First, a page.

One of the finest treats available at the fishmonger, lobster sports an armored shell concealing a famously sweet and flavorful interior. Despite the visual appeal of whole lobster, many diners prefer to buy theirs in the form of frozen lobster tails instead. While they lack the dramatic appearance of a whole lobster, they're easier and much less messy to eat. Cooking instructions vary from package to package, but the tails can simply be boiled like a whole lobster.
Size Dictates Time
As with whole lobsters, your cooking time is determined by the size of the tail. These can be as small as 2 to 3 ounces or as large as a pound in weight, depending on the species and origin of the lobster itself. If you're working from a recipe and purchased the specified size of tails, you can simply follow the recipe's instructions. Otherwise, the usual rule of thumb for lobster tails is one minute of boiling time for every ounce. Four-ounce tails, then, should boil for four minutes, while 10-ounce tails will require 10 minutes.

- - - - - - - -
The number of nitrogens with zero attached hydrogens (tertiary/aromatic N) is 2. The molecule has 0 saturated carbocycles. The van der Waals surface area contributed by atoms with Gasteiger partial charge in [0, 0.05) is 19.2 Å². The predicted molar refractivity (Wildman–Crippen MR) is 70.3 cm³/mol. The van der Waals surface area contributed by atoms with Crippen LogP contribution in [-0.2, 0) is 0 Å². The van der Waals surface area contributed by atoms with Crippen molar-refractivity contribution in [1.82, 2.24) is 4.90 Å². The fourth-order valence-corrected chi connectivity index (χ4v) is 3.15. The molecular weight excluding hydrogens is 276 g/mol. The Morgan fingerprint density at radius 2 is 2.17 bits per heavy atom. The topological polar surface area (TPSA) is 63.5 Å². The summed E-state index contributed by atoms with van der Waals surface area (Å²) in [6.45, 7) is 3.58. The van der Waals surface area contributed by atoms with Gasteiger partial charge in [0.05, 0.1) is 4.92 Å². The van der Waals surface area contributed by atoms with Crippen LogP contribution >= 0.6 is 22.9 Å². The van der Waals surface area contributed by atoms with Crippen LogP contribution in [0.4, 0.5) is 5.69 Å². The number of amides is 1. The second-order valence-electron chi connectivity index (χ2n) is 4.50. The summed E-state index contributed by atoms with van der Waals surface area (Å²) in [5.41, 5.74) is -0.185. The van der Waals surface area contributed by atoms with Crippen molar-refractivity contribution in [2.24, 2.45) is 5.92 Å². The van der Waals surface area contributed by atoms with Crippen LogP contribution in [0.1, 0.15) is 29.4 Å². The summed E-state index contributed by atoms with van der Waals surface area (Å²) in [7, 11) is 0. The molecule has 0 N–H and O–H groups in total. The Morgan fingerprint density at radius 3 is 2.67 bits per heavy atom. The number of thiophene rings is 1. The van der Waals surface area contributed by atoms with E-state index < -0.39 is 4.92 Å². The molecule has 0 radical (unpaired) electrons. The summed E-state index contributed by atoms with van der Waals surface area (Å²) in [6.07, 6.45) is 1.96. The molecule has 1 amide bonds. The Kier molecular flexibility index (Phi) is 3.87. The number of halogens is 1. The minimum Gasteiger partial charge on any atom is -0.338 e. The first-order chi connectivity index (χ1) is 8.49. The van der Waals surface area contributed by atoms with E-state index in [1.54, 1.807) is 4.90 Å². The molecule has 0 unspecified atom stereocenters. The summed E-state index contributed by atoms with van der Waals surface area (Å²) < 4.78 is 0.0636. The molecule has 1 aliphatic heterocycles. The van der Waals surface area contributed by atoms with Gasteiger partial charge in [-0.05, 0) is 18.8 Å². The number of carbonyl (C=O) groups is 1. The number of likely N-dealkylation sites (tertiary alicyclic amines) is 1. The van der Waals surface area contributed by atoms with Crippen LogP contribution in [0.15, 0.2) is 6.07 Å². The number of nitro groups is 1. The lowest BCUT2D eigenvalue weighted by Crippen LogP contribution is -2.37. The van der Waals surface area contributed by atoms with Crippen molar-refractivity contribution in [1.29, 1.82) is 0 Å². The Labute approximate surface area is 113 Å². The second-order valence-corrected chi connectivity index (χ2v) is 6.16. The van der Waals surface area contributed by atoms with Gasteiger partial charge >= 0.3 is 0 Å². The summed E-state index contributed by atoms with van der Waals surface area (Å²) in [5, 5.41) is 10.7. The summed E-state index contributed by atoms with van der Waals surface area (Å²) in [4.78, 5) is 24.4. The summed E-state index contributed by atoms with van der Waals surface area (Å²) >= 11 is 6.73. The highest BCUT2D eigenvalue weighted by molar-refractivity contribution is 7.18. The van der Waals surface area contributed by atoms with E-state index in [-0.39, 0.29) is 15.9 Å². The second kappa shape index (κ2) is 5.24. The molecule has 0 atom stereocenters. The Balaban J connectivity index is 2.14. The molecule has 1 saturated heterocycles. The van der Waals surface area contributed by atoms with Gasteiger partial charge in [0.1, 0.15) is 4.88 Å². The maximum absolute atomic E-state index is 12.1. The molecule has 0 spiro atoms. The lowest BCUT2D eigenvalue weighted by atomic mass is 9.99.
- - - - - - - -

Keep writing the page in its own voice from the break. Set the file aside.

The Single-Tail Guideline
As always, the details are important. First, as with whole lobster, you'll need 2 to 3 quarts of boiling water per pound of tails. That way, your water will return to the boil quickly after the tails are added. Don't begin timing your tails until the water boils again, otherwise your timing will be off and the tails will be undercooked. Base your timing on the size of a single tail. For example, if you're preparing five 4-ounce tails, boil for 4 minutes -- not 20 minutes. Finally, thaw the tails -- overnight in your refrigerator is best -- before boiling them. They can be cooked from frozen, but in that case it's better to butterfly the tails, and steam or broil them instead.
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